ngOnInit(): void {
    const inputType: typeof InputType = InputType;
    this.inputTypes = Object.keys(inputType);
    this.selectedType = InputType.Number;

Input Component

This is an abstract component class that are used in the following two components to define their two properties, with an generic structure, allowing it to be implmented for multi purpose use. The that inherits this Input Component has a value and an event emitter for when its value changes.

abstract class InputComponent<T> {
  value?: T;
  @Output() valueChanged: EventEmitter<T> = new EventEmitter<T>();

Password Input Component

This is an Input Component that only allows for text to be passed as in and output. This is a simple component with it’s own template that can differe completely from all implmenetations fo the Input Component. This implementation offers a text input that a shown as a password.

  template: `<input type="password" #password [value]="value" (input)="passwordChanged(password)">`
export class PasswordInputComponent extends InputComponent<string>{
  passwordChanged(input: HTMLInputElement):void{
    this.value = input.value;

Number Input Component

This is an Input Component that only allows for numbers to be passed as in and output. This is a simple component with it’s own template that can differe completely from all implmenetations fo the Input Component. This implementation offers a number input.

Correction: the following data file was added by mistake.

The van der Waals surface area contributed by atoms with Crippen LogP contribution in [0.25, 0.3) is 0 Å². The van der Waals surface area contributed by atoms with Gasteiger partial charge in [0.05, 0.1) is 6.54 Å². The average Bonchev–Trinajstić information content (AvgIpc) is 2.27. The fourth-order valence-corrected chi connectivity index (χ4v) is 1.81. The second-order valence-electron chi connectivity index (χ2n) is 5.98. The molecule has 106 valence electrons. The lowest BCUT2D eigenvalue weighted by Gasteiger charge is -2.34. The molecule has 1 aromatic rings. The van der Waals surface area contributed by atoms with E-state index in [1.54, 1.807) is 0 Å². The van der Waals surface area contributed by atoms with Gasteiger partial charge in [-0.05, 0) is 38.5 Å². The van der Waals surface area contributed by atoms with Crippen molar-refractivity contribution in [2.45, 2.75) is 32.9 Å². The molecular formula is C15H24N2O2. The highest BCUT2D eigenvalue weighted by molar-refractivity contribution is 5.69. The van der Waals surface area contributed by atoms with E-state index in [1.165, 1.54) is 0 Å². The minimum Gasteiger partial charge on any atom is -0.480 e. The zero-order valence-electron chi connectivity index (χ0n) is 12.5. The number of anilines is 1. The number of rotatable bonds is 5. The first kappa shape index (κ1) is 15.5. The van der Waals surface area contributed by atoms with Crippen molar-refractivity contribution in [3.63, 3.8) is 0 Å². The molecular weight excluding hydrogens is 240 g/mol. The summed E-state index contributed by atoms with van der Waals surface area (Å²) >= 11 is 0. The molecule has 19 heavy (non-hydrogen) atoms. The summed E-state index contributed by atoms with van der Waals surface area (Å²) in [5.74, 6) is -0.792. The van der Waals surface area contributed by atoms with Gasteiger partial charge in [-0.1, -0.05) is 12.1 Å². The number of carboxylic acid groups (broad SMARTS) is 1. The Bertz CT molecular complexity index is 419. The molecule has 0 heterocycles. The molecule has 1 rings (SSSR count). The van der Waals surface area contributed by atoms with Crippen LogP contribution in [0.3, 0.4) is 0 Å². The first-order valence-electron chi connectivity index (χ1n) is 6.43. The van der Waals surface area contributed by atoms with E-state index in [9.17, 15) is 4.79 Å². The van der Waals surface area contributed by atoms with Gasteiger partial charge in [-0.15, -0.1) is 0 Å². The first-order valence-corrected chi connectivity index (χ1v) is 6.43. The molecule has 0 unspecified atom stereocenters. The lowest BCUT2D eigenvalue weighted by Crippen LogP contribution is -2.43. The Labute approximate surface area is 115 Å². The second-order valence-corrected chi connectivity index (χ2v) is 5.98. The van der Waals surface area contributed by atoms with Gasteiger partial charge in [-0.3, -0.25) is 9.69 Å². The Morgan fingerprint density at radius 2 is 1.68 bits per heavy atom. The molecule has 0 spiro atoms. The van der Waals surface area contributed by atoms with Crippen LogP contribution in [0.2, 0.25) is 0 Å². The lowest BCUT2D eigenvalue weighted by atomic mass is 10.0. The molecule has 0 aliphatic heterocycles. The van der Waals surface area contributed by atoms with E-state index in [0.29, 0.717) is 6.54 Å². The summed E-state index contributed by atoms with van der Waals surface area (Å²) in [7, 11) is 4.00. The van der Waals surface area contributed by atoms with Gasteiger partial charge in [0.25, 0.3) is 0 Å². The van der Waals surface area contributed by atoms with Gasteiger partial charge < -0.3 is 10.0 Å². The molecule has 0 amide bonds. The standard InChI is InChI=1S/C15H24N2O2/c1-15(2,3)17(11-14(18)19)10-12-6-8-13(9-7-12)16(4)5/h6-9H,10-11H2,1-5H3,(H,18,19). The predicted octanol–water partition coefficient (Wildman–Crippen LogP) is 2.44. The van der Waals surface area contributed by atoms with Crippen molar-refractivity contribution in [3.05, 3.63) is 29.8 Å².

template: `<input type="number" #password [value]="value" (input)="numberChanged(password)">`
export class NumberInputComponent extends InputComponent<number>{
  numberChanged(input: HTMLInputElement):void{
    this.value = +input.value;

Input Factory Component

This is the factory component allowing it’s content to change according to the inputType. Essentially creating different implementations of the InputComponent. It uses the Angular ComponentFactory which is an Factory method pattern provided by Angular

  selector: 'input-factory',
  template: '<ng-template #container></ng-template>'
export class InputFactoryComponent{
  @ViewChild('container', {static: true, read: ViewContainerRef }) container;
  @Input() set inputType(inputType: InputType){
    switch (inputType) {
      case InputType.Number:
        this.createComponent<number>(NumberInputComponent, 2000)
      case InputType.Password:
        this.createComponent<string>(PasswordInputComponent, 'Secret password')
  constructor(private componentFactoryResolver: ComponentFactoryResolver) {}

  private createComponent<T>(inputComponent: Type<InputComponent<T>>, value: T):void{
    const componentFactory: ComponentFactory<InputComponent<T>> = this.componentFactoryResolver.resolveComponentFactory(inputComponent);
    const componentRef: ComponentRef<InputComponent<T>> = this.container.createComponent(componentFactory);
    const componentInstance: InputComponent<T> = componentRef.instance;
    componentInstance.value = value;
    componentInstance.valueChanged.subscribe((value: T) => console.log(value))